What, then, was understood by the expression Caertoriau will naturally be asked? It is, and ever has been, as you will learn hereafter, a traditionary emanation among the British Trinobantes, the ancient inhabitants of Llundeyn, ages before Csesar, of a pre-historic astronomical emblem of Asiatic growth. This emblem, then, was a Druidical delineation of the planetary revolutions, as mysteriously inculcated by the inalienable secrecy of their laws, in their school, or institute. Circular fac-similes, more or less perfect, are chiselled on many a Cimbric rock, or on the walls of many a cavern, which have often puzzled a certain class of sight-seers, as mere trifles of the past, but which became a base of thought, deep and lasting, to the enquirer after hidden truths.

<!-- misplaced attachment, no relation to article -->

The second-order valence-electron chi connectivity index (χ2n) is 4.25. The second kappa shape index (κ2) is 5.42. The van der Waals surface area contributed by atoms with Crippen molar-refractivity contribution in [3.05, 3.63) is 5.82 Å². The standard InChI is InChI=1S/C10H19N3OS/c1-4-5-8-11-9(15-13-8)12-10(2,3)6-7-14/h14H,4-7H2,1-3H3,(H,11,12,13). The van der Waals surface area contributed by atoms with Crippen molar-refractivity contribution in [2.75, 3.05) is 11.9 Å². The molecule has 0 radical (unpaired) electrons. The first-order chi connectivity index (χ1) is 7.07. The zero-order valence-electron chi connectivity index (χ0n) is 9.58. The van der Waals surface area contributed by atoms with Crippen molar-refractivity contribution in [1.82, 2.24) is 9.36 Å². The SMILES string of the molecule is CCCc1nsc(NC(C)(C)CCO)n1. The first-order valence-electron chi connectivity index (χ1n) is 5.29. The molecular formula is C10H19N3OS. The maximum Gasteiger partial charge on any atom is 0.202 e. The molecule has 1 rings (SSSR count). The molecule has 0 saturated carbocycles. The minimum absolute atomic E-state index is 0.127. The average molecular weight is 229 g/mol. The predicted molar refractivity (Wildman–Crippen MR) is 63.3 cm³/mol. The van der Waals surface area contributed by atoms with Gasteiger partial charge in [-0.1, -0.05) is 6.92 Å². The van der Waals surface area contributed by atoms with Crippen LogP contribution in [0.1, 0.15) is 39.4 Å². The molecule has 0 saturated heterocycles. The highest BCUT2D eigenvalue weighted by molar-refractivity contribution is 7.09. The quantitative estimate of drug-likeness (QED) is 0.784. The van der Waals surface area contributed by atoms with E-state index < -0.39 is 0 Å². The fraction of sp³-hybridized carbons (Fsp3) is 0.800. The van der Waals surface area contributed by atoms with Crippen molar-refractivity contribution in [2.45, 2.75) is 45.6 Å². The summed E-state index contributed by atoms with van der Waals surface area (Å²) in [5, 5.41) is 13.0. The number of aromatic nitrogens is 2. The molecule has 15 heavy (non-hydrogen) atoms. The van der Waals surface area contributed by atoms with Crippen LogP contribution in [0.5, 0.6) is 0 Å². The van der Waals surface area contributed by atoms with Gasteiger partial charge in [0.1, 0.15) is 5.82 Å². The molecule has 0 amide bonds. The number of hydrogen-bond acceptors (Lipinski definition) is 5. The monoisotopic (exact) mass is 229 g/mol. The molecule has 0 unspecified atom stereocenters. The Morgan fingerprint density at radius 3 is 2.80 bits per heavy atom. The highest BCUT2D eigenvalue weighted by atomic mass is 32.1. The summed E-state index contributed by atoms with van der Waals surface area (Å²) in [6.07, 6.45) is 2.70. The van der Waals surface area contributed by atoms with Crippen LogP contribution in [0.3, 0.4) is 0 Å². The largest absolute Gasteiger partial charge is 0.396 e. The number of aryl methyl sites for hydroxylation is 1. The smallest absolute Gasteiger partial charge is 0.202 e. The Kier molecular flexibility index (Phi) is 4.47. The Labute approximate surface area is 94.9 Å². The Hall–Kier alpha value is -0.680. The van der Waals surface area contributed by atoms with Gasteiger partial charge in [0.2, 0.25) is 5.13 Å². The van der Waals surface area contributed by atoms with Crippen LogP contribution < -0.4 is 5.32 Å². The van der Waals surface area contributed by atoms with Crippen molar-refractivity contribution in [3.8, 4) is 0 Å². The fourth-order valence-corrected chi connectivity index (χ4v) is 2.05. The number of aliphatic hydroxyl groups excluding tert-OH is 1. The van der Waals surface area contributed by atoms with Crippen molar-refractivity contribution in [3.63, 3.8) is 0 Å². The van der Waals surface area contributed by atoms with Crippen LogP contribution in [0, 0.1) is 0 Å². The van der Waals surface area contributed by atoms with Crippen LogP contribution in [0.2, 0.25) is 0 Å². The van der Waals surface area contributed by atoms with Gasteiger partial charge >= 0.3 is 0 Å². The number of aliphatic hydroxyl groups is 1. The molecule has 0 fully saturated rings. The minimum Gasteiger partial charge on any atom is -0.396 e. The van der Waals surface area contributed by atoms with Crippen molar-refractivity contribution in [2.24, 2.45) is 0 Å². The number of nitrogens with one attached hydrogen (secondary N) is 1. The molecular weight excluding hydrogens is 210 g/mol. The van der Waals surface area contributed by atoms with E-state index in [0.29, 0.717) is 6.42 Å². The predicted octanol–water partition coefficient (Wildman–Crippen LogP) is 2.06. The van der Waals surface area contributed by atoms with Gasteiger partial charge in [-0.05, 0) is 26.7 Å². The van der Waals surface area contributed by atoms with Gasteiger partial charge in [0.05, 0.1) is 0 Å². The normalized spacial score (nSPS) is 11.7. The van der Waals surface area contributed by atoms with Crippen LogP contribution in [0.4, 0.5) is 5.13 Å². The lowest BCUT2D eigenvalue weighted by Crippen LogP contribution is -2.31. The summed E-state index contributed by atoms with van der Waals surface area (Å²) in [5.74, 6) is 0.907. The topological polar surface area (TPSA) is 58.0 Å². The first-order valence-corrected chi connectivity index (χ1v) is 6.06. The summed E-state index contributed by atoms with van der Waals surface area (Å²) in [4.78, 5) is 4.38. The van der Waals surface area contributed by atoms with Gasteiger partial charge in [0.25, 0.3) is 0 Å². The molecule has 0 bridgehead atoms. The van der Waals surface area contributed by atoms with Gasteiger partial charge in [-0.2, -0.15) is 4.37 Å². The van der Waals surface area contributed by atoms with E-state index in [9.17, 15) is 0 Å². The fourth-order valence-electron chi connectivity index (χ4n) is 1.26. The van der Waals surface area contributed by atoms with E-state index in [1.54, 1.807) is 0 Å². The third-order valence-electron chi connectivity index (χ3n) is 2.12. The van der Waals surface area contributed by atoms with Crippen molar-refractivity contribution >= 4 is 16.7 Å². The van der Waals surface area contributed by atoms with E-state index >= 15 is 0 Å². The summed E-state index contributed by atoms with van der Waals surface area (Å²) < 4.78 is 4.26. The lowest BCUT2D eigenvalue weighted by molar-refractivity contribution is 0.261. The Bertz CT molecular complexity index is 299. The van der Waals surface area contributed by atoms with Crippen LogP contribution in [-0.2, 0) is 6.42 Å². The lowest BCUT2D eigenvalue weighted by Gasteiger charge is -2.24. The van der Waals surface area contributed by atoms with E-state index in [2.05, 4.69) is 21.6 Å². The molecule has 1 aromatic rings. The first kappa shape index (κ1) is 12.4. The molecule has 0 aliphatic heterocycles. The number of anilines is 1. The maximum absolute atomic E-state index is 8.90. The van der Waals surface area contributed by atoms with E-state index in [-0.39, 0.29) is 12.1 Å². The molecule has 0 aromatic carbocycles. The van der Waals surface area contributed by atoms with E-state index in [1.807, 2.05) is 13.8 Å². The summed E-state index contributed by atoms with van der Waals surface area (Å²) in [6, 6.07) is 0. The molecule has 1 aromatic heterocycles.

It must not be forgotten that Druidical learning in all its bearings was pre-eminently emblematical. Hence, apparently grotesque figures seen on coins, such as a figure enveloped by wings, with a longitudinal arrow at his feet; a horse, guided by a dragon, in mid air; another horse, guided by an eagle, and each surrounded, iEgyptian, or Babylonian-like, by sundry hieroglyphical characters; another, with its figure-head ornamented with laurel, and encircled by dolphins and so forth; all these pre-historic coins, I maintain, had their own peculiar significations of moral and physical instructions, when divulged by Druidical professors.
After this explanatory interpretation (to which I shall have to recur on a future occasion), I now come back to our Troiau.